That we didn’t understand the nature of insight came as a shock. We (and almost everyone else) were building strategies on a well-intentioned but poorly constructed mix of findings and creativity. Our strategies were clever and well positioned, but they didn’t reframe our understanding of the problem in a way that revealed a better solution. It’s not that we didn’t have real insights from time to time, but we had no way to guarantee the generation of insight. We knew that insight generation was a capability that experienced individuals had, regardless of field, but it wasn’t clear how to repeat this, especially with teams of individuals.
Determined to make sense of the problem of insight generation, we dug into the academic literature on insight. What we discovered was interesting and surprisingly easy to implement as practice.
Making insight generation a repeatable outcome.
Boiling down hundreds of articles and papers on the nature of insight reveals this simple but effective model: pattern loading, burying and triggers. When these notions are combined in a workplace environment, especially in the context of problem solving, the results are stunning. Better still, with basic, structured changes to the problem-solving approaches, insight generation becomes a repeatable outcome.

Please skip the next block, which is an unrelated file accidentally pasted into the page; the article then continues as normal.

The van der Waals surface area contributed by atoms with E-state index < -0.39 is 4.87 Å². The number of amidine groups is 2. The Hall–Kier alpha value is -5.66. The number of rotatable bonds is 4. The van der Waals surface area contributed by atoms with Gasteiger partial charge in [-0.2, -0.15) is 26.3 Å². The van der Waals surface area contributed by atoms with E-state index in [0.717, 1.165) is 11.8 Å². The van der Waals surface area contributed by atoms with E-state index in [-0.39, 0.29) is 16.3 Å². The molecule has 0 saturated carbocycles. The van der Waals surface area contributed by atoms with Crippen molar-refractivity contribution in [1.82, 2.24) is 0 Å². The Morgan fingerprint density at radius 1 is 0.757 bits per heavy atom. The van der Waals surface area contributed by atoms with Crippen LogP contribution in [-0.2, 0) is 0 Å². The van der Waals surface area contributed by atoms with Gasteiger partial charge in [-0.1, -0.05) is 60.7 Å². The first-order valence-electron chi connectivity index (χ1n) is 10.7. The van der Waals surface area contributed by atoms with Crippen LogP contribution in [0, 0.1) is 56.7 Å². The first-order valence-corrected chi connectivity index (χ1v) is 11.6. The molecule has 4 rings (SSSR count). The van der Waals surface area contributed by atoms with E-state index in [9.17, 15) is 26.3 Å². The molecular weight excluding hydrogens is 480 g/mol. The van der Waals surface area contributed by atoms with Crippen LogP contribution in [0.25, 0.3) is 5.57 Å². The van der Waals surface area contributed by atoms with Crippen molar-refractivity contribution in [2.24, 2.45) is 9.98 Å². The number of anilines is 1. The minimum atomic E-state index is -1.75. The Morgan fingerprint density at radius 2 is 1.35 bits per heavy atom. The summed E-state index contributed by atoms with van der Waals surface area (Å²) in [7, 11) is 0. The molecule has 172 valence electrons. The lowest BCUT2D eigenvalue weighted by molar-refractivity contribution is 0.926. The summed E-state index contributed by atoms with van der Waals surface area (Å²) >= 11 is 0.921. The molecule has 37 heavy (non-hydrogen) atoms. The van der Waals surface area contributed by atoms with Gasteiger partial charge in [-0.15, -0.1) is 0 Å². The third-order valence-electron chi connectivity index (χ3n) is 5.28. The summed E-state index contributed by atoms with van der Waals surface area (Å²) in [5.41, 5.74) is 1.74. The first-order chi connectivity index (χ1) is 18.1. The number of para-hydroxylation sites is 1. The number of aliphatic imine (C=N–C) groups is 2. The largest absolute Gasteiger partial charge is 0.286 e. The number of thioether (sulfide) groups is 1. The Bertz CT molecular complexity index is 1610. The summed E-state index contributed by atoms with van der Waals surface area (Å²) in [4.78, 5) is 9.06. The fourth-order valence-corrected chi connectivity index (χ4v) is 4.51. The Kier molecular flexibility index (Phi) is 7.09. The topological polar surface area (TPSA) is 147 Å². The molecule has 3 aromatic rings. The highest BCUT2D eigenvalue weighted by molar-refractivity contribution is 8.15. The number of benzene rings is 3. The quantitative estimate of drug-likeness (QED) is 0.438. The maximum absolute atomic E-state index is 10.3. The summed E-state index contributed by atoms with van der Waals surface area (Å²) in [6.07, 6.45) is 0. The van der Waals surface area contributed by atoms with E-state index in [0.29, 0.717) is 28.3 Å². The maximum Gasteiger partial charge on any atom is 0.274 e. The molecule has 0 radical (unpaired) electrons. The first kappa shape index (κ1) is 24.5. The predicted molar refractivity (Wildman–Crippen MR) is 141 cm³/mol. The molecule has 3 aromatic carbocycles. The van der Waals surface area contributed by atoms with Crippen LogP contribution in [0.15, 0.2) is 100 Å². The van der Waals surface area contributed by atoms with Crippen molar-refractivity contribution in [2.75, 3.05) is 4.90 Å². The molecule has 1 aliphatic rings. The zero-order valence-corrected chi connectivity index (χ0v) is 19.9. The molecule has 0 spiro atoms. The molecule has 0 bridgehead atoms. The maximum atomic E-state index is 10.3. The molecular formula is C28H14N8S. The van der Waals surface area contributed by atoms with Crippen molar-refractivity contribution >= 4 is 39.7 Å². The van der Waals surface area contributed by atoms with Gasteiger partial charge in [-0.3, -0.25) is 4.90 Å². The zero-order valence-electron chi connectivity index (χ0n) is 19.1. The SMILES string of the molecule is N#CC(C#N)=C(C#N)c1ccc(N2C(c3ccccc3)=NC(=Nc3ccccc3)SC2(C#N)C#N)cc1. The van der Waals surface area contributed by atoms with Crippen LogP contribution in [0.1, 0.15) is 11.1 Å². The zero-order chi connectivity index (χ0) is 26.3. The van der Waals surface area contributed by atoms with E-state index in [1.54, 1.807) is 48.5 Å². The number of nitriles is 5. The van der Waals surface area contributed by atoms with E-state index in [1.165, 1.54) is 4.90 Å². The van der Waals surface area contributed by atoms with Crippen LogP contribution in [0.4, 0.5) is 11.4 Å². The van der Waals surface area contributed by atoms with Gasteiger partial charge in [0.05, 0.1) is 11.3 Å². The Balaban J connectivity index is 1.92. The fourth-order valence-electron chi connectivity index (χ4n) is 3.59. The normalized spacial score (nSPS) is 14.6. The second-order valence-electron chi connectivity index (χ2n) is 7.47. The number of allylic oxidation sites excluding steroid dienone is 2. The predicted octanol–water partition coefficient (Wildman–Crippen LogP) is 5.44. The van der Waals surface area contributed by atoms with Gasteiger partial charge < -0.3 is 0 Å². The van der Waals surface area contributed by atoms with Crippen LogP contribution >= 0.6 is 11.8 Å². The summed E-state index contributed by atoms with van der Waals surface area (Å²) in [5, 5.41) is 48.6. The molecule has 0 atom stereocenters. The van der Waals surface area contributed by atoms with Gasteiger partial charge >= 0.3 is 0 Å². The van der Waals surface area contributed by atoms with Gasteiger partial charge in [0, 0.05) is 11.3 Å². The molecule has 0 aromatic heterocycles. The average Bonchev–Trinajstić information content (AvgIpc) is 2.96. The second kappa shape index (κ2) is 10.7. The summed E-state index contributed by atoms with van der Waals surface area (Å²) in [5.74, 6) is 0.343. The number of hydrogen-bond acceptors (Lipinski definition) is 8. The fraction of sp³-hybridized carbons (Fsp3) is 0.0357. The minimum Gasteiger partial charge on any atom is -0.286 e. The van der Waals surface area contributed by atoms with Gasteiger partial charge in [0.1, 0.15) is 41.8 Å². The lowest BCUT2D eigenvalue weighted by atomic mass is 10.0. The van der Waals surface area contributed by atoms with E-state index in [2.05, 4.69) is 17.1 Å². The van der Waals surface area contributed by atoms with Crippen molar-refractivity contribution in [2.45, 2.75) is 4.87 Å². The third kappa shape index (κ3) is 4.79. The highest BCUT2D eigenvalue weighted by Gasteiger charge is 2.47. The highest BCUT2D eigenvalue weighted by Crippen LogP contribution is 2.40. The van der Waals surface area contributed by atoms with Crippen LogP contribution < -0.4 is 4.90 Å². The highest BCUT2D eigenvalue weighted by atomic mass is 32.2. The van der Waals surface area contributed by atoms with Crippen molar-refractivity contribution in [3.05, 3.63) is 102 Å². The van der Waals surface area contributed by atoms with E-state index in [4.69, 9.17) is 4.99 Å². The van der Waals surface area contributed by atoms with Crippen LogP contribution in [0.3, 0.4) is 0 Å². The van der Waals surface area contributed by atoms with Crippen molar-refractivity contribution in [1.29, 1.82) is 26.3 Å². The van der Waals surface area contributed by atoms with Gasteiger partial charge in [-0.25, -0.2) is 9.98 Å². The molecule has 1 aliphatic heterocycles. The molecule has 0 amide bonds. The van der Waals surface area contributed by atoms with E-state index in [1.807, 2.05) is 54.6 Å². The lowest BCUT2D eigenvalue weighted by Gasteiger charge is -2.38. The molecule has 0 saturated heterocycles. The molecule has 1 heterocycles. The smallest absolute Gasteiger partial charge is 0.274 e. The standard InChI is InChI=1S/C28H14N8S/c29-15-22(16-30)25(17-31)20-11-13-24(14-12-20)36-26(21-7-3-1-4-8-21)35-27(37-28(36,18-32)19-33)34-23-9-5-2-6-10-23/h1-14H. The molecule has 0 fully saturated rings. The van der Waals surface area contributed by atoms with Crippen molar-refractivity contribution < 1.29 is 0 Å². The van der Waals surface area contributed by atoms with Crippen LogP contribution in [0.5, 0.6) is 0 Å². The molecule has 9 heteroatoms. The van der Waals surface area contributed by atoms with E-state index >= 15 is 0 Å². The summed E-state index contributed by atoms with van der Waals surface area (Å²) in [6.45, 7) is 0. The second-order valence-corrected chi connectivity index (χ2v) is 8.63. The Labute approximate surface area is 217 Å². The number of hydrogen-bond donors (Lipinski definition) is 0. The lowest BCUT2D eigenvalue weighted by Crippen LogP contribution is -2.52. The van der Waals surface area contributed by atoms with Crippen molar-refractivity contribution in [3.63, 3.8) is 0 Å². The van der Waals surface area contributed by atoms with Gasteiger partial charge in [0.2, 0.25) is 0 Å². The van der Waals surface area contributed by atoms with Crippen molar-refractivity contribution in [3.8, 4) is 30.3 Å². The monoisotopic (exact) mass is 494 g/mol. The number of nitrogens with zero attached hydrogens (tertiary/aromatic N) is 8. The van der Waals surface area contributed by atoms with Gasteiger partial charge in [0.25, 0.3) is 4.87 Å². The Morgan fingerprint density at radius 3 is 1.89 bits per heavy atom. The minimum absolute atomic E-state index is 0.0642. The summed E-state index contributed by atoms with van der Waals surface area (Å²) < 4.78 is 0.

To make insight generation work, you need to pay close attention to each component of the model.
“Pattern loading” is the act of filling your mind with information. This is the first step in developing a strong insight, and something that most teams and organizations already do quite well: brainstorming, researching, crunching data and generally developing ideas and surfacing findings. The broader the scope of the pattern loading, the better. Inputs from outside the defined problem space are not only helpful but critical. Most teams fall short in this part of the insight generation process in two areas. First, they assume that pattern loading (ideas and findings) is the end of the process, and second, they do most “loading” by reading or conversation.